Household Marketing: Finding the Decision Maker and Avoiding BlundersApril 30, 2018
One of the principles of one-to-one relationship marketing is understanding the individual customer entity that you are interacting with. Defining the customer entity is important not only for the sake of outreach, but also for accurate reporting and analysis.
Nowadays, marketers are putting a stronger emphasis on personalization than ever before. And the simplest form of personalization – using the first name in an email template (i.e. “Hi Rob,”) – might prove tricky or even completely wrong in certain types of businesses.
In financial services businesses, the question of classifying “who the customer is?” is rarely straightforward. Should they consider each individual contact as a customer? Should they group individuals under a single household? This issue may also be relevant for subscription businesses (e.g. does a household need more than one Netflix or Blue Apron account?), for certain retailers such as online supermarkets, and for companies with a B2B business model. These companies may have several contacts for each of their clients, and it’s a common challenge to identify the decision maker within the organization.
You Can Never be Too Insured
Marketers might prefer a wider outreach within a given household, to increase the exposure of their marketing content to more relevant individuals, thus increasing the probability of response. In financial services, a wider outreach is especially important since the “circle of influence” plays an active role in the decision-making process. According to research conducted by McKinsey & Co., two-thirds of the touch points during the active-evaluation phase involve consumer-driven marketing activities, such as word-of-mouth recommendations from friends and family.
Although the size and shape of the average households has changed throughout the years, households with multiple individuals are still dominant and should be therefore addressed as a whole. According to the latest U.S. Census, households of more than one-person account for more than 70% of all households. Family members, who are participants of this circle of influence, may have a significant role in the financial decision making of the household, especially when it comes to choosing products such as insurance or banking.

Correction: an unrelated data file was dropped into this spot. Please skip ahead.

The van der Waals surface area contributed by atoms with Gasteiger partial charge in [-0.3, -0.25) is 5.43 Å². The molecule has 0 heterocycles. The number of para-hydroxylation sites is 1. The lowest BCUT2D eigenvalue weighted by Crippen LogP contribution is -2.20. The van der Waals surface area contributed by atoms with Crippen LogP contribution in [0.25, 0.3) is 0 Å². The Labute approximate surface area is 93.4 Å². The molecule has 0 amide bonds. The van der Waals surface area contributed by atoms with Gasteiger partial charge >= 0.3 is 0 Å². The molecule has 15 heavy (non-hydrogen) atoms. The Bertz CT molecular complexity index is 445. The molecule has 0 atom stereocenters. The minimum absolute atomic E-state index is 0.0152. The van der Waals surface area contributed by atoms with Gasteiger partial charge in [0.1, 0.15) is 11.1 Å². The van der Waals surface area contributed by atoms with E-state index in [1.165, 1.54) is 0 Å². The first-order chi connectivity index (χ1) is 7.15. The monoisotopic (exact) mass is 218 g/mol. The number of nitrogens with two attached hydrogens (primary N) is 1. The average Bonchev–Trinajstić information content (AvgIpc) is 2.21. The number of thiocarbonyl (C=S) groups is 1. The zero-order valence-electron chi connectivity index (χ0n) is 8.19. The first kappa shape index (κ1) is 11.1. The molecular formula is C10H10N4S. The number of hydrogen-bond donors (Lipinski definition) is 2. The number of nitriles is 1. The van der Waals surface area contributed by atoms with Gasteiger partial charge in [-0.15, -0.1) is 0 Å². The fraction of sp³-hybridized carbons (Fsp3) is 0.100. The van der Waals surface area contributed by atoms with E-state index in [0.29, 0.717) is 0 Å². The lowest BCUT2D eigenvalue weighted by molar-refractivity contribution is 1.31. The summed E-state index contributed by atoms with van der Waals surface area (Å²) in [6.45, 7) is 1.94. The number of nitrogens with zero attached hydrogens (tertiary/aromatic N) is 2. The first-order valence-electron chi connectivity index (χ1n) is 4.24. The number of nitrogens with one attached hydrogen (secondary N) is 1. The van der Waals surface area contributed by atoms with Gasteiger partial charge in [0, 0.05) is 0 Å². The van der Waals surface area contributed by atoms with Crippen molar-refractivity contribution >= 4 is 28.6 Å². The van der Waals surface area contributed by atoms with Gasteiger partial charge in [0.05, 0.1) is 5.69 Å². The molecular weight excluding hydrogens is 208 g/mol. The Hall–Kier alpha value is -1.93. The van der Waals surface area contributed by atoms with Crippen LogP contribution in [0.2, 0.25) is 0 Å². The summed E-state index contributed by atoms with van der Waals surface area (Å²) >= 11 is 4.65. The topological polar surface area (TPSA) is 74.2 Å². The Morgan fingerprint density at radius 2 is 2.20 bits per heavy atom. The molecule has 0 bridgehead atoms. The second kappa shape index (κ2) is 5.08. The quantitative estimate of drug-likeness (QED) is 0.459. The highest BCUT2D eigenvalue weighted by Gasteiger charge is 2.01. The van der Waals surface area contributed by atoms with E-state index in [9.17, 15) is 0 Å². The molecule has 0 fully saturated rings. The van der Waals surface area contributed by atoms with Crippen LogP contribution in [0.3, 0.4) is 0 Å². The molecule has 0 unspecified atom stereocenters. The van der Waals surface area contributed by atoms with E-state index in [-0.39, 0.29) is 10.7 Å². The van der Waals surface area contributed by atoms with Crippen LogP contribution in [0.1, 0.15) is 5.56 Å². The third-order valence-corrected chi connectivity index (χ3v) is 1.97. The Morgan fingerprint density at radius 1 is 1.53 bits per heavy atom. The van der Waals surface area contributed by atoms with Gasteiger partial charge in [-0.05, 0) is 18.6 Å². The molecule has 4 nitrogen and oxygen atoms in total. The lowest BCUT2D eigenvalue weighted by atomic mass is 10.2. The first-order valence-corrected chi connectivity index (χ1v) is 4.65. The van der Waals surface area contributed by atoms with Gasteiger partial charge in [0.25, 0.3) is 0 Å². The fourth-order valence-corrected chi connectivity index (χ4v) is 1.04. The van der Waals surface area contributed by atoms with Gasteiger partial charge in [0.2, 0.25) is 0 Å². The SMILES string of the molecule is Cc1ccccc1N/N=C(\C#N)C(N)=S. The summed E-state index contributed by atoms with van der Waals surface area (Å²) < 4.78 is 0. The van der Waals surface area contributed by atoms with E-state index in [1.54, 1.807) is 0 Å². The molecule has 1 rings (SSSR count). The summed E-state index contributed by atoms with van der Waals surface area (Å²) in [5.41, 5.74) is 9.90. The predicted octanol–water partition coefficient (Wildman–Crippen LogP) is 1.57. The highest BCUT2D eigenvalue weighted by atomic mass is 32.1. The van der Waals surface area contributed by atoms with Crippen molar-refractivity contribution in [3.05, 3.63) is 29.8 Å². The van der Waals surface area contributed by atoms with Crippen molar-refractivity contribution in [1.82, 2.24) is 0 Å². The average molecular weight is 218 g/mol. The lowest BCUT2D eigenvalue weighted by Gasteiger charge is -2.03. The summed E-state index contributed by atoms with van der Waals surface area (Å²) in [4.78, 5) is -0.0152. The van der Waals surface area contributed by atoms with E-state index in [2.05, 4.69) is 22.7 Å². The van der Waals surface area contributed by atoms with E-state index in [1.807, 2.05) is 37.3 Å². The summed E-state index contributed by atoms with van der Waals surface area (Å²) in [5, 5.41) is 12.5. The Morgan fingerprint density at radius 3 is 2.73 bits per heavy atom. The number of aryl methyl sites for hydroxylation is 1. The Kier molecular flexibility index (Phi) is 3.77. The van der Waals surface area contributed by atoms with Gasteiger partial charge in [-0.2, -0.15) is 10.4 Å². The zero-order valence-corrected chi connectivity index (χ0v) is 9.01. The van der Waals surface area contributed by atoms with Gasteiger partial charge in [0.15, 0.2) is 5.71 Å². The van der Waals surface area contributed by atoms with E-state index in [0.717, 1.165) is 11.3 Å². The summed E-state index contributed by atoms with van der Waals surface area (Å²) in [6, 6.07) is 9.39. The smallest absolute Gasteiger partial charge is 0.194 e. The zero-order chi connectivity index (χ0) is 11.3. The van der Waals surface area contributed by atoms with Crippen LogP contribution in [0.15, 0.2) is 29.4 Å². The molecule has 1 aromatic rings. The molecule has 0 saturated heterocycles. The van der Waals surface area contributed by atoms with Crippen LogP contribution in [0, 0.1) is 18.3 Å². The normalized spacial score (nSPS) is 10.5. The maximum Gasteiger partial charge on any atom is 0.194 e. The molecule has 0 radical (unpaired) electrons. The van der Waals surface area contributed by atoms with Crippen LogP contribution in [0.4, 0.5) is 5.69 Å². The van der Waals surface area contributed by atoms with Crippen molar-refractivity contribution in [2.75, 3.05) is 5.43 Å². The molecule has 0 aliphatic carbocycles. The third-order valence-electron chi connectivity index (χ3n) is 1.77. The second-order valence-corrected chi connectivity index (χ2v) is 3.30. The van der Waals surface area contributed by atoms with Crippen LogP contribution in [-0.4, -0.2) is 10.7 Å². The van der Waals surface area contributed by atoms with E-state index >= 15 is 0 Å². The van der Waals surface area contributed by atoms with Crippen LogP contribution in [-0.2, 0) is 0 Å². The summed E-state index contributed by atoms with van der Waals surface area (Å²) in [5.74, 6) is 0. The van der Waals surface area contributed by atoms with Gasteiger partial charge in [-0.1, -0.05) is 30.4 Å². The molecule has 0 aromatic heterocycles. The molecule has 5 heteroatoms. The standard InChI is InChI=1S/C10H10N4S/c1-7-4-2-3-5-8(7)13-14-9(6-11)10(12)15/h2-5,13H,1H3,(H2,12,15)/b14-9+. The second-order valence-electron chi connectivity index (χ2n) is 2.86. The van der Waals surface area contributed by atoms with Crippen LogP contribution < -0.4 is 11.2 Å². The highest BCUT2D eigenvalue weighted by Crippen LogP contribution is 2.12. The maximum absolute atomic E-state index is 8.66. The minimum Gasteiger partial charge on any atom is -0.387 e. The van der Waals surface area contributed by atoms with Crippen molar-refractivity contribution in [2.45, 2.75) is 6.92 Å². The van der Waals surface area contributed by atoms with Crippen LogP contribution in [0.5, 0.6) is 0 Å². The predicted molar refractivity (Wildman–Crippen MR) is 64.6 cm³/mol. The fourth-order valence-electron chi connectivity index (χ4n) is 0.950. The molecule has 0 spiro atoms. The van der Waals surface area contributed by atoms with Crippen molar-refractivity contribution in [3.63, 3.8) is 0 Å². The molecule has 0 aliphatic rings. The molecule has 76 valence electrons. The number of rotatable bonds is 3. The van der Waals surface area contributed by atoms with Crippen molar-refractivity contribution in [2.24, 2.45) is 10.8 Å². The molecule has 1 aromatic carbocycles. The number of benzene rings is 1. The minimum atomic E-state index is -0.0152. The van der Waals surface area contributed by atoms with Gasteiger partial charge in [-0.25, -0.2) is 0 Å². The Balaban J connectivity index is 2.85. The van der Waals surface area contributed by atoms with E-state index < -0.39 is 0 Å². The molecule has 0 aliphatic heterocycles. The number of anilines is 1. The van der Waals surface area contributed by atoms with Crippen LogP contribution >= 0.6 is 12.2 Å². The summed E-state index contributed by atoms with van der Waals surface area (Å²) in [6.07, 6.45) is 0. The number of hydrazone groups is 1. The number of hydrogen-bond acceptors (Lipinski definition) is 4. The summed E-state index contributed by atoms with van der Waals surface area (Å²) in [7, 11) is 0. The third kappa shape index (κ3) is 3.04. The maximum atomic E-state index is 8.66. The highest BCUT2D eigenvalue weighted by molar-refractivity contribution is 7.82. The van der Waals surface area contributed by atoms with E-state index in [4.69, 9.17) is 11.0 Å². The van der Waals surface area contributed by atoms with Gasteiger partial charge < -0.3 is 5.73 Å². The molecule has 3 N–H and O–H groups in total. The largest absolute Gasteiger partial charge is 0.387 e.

The major caveat with this approach begins after the fact, in the assessment and analysis of the marketing campaign.
Here is an example to clarify:
- A marketer at Y.B Insurance Inc. sends out an email to 10 potential prospects.
- Out of these prospects, Rob & Jenny Johnson are married and live in the same house.
- Rob & Jenny decide to request a quote for a home insurance together.
- The marketer at Y.B Insurance Inc. decides to finalize the campaign and analyze the results.
- He sees that 2 out of the 10 prospects responded and requested a quote. A 20% response rate is a great result.
In reality, this 20% response rate figure is misleading since Rob & Jenny are responsible for themselves as a single household, thus – 11% response (1 of 9).
The campaign analysis would potentially be even more skewed if the marketer would have excluded a control group to measure uplift. If Jenny would have been in the test group and Rob in the control group, the results would be completely distorted.